Wine 101 - The Wines of Burgundy

Why this complex region is one of the world's best


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The Mâconnais

The Mâconnais picks up the Burgundy wine trail several kilometers after the Côte Chalonnaise peters out. Unlike in the Côte Chalonnaise, where both reds and whites abound, the Mâconnais is primarily Chardonnay country and in fact some of the most well-known white burgundies come from the southern Macon.

While there are no Premier Cru vineyards in the Macon, Pouilly-Fuissé is a near equivalent, though the name is no guarantee of quality. Additional villages that have become associated with the production of rather fine wines include Mâcon-Viré and Mâcon-Clessé in the north of the region as well as Saint-Véran, the most southerly portion of the appellation and in fact an only relatively recently created appellation that includes wines previously been referred to as Beaujolais Blanc.

This similarity to Beaujolais also extends to the small amount of red wines produced here. In addition to Pinot Noir, Gamay grapes are allowed in the red wines.

Map courtesy of Kobrand

Mentioned in this article


  • Hi Gregory. The map is too small. Could you create an image that could be enlarged if you click on it?

    Nov 24, 2010 at 6:17 PM

  • Snooth User: japiok
    558329 2

    Jullie vergeten de Santenay. Smaakt beter dan de Côtes.

    Nov 24, 2010 at 10:12 PM

  • Snooth User: Gregory Dal Piaz
    Hand of Snooth Voice of Snooth
    89065 229,335

    Hi Elinore,

    You can visit Kobrand's website to see the image in their full glory. We do not, at this time, have the systems in place that would allow enlarging the images.

    Thanks for your thoughts though, we will add this to or to do list!

    Nov 25, 2010 at 3:28 AM

  • The author Roald Dahl once wrote that "to drink a Romanée-Conti is like having an orgasm in the mouth and nose at the same time".

    Is that all we need to know?

    Nov 25, 2010 at 11:02 AM

  • A very nice overview but, as you allude to in the introduction, is really only scratching the surface of the complexity that is Burgundian wine; a complexity that can be very vexing to fans of the region that are not flush with cash. The fragmentation of the vineyards, and the vast cast of characters at work within them, means that there is a tremendous diversity of styles and quality within each commune, making it very difficult to really ascribe a particular character to a commune and, from the consumer's point of view, extremely difficult to make an informed buying decision. One thing is certain: there is no such thing as a good cheap Burgundy from the Beaunes or Nuits; there may well be plenty of not-so-good expensive ones though. Nonetheless, we forgive all such shortcomings upon opening a good one, for the rewards are beyond the narrow view of accounting.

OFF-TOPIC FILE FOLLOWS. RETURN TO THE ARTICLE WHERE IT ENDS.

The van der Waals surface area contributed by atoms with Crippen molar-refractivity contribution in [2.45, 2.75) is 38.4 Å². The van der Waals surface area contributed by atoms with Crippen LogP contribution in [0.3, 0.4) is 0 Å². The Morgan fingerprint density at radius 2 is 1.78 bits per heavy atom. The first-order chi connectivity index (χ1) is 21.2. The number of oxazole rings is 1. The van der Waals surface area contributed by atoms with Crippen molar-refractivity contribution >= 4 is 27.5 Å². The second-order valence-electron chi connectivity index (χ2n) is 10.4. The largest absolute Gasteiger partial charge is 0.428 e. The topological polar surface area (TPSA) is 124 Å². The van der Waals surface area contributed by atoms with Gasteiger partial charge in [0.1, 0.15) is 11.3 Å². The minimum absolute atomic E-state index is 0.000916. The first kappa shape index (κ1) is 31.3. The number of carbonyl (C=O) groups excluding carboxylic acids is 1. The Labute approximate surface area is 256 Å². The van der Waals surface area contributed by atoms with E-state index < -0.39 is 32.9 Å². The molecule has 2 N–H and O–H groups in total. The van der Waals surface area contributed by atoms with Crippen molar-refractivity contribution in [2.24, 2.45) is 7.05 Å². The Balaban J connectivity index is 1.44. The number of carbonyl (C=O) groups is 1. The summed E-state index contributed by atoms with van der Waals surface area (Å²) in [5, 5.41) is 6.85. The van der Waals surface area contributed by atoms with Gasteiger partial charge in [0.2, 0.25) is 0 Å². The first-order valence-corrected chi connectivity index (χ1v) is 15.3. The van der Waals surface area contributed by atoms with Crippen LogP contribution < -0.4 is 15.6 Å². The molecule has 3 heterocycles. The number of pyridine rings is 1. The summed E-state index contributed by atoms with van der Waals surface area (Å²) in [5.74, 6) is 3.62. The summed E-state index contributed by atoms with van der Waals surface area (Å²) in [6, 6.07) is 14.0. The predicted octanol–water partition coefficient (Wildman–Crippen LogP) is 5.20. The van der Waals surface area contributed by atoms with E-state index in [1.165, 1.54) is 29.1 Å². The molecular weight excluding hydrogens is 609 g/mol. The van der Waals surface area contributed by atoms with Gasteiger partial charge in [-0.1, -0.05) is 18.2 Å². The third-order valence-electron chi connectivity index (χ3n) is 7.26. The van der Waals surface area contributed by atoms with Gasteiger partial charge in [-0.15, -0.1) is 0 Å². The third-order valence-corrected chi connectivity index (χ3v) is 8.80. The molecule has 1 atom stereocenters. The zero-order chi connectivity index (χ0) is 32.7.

Nov 26, 2010 at 2:07 PM

  • Nodding in agreement with Aylwin Forbes here. For years I had same issue. Occasional beauty with real strawberry, tannin, oak balance, others smelling of damp cabbage, thin and acidic. Many just dull compared to more reliable Oregon, Russian River, US wines.
    I was only helped by going to tastings of the en primeur offerings.
    I would still recommend dumping any prejudices against new world pinot noirs, there are many fine ones coming out of NZ for instance.

    Feb 23, 2011 at 4:55 AM

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